WASHINGTON — A group of Senate Democrats is leaning on the Obama administration to increase pressure on mortgage servicers to help strapped borrowers more quickly and effectively.
The senators, in a June 24 letter to Treasury Secretary Timothy Geithner, expressed concern that too many borrowers are being shut out of the administration's foreclosure prevention program. They also cited long delays before borrowers receive any response from servicers.
"Without servicers taking proactive steps to reach these homeowners and careful vigilance on the part of the Department of Treasury and others to ensure that outreach translates into real relief, efforts to stabilize the housing market could be undermined," Banking Chairman Christopher Dodd, D-Conn., and 18 of his colleagues wrote in the letter.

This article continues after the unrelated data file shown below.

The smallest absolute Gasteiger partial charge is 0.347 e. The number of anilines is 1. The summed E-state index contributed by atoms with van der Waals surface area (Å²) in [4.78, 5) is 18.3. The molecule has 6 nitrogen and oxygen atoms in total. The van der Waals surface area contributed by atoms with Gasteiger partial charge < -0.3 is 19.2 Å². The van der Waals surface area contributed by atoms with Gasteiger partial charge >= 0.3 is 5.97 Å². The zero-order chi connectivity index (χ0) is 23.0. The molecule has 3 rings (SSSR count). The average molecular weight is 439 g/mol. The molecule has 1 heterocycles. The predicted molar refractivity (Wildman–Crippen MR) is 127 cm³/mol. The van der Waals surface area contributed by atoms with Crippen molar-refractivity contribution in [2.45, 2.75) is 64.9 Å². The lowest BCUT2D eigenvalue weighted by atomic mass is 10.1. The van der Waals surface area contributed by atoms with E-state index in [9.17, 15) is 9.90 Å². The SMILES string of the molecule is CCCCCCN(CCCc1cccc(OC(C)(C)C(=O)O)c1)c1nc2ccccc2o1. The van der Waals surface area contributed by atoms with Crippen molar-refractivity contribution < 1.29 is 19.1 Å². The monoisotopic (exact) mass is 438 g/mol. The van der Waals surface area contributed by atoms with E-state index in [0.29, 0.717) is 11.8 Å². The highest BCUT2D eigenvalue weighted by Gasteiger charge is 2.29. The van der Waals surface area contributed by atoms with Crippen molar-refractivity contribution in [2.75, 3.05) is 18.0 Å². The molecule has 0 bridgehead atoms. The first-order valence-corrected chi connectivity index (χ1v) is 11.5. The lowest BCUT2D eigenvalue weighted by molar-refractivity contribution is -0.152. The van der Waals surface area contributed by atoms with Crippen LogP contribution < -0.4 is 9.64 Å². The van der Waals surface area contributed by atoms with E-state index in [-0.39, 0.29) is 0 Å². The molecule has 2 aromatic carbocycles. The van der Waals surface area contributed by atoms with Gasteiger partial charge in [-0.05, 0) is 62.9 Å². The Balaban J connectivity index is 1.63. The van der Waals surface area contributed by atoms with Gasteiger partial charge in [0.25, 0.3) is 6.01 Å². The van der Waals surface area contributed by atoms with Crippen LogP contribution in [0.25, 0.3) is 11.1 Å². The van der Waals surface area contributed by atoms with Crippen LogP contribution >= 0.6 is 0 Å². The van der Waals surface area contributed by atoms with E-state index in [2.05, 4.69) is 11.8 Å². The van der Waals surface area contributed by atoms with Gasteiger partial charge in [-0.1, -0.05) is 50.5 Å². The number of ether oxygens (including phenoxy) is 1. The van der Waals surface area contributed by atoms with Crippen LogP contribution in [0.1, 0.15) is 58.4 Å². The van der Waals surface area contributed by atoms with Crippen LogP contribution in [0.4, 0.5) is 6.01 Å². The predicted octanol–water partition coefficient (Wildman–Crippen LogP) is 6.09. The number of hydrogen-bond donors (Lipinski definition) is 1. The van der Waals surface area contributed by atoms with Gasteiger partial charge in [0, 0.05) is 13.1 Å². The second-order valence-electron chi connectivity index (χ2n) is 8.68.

The letter was posted on the Senate Banking Committee Web site Monday. In a statement accompanying the posting, Dodd said that "more needs to be done" to help families stay in their homes. Sen. Jack Reed, D-R.I., said the servicers "must be held accountable, especially when they are simultaneously receiving taxpayer dollars."
The three largest mortgage servicers — JPMorgan Chase & Co., Wells Fargo & Co. and Bank of America — all received capital injections from the federal government as part of its financial industry rescue.
Four months after launching its foreclosure prevention program, the administration does not have firm numbers on how many people it has helped. Nearly 200,000 have been offered modified loans with lower monthly payments, the Treasury Department says.
Servicers will have to speed up their progress dramatically to keep pace with soaring delinquencies. According to the Center for Responsible Lending, 2.4 million Americans are at risk of foreclosure in 2009.
In their letter, the senators cite data from the National Foreclosure Mitigation Counseling Program showing that homeowners are waiting, on average, 45 to 60 days for a response from servicers.
The senators pumped Geithner with questions on his strategy to improve servicer responsiveness. They also asked whether he needs more legislative tools to encourage servicers to respond faster to homeowners.